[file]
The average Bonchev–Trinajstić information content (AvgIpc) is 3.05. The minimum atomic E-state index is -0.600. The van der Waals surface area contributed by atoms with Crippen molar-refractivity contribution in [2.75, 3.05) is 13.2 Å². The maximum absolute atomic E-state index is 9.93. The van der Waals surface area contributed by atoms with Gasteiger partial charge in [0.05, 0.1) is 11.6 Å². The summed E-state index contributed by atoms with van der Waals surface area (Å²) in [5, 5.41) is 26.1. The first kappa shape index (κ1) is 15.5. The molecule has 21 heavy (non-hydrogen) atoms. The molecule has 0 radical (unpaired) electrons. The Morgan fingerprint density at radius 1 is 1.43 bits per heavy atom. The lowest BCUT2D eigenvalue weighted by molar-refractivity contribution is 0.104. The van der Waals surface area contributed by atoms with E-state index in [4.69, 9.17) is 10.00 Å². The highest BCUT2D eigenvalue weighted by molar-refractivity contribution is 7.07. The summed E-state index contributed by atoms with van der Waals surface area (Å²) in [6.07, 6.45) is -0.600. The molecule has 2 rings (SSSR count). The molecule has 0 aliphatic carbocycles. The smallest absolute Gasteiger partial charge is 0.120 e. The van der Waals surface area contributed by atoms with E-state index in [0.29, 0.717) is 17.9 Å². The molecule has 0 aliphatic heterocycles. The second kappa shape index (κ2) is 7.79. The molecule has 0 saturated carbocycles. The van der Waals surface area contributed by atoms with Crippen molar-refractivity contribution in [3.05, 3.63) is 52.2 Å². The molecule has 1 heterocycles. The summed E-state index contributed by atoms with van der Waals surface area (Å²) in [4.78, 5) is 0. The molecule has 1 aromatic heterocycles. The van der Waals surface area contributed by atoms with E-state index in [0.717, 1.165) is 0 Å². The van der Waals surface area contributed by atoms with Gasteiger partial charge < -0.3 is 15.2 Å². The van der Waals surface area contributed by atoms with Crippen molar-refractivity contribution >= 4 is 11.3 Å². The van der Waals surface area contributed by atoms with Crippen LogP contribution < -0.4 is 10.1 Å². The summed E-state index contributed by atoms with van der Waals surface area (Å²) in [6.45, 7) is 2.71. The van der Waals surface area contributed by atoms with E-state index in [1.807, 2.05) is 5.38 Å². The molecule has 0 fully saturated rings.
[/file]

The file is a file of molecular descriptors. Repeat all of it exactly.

The average Bonchev–Trinajstić information content (AvgIpc) is 3.05. The minimum atomic E-state index is -0.600. The van der Waals surface area contributed by atoms with Crippen molar-refractivity contribution in [2.75, 3.05) is 13.2 Å². The maximum absolute atomic E-state index is 9.93. The van der Waals surface area contributed by atoms with Gasteiger partial charge in [0.05, 0.1) is 11.6 Å². The summed E-state index contributed by atoms with van der Waals surface area (Å²) in [5, 5.41) is 26.1. The first kappa shape index (κ1) is 15.5. The molecule has 21 heavy (non-hydrogen) atoms. The molecule has 0 radical (unpaired) electrons. The Morgan fingerprint density at radius 1 is 1.43 bits per heavy atom. The lowest BCUT2D eigenvalue weighted by molar-refractivity contribution is 0.104. The van der Waals surface area contributed by atoms with E-state index in [4.69, 9.17) is 10.00 Å². The highest BCUT2D eigenvalue weighted by molar-refractivity contribution is 7.07. The summed E-state index contributed by atoms with van der Waals surface area (Å²) in [6.07, 6.45) is -0.600. The molecule has 2 rings (SSSR count). The molecule has 0 aliphatic carbocycles. The smallest absolute Gasteiger partial charge is 0.120 e. The van der Waals surface area contributed by atoms with E-state index in [0.29, 0.717) is 17.9 Å². The molecule has 0 aliphatic heterocycles. The second kappa shape index (κ2) is 7.79. The molecule has 0 saturated carbocycles. The van der Waals surface area contributed by atoms with Crippen molar-refractivity contribution in [3.05, 3.63) is 52.2 Å². The molecule has 1 heterocycles. The summed E-state index contributed by atoms with van der Waals surface area (Å²) in [4.78, 5) is 0. The molecule has 1 aromatic heterocycles. The van der Waals surface area contributed by atoms with E-state index in [0.717, 1.165) is 0 Å². The van der Waals surface area contributed by atoms with Gasteiger partial charge < -0.3 is 15.2 Å². The van der Waals surface area contributed by atoms with Crippen molar-refractivity contribution >= 4 is 11.3 Å². The van der Waals surface area contributed by atoms with Crippen LogP contribution < -0.4 is 10.1 Å². The summed E-state index contributed by atoms with van der Waals surface area (Å²) in [6.45, 7) is 2.71. The van der Waals surface area contributed by atoms with E-state index in [1.807, 2.05) is 5.38 Å². The molecule has 0 fully saturated rings.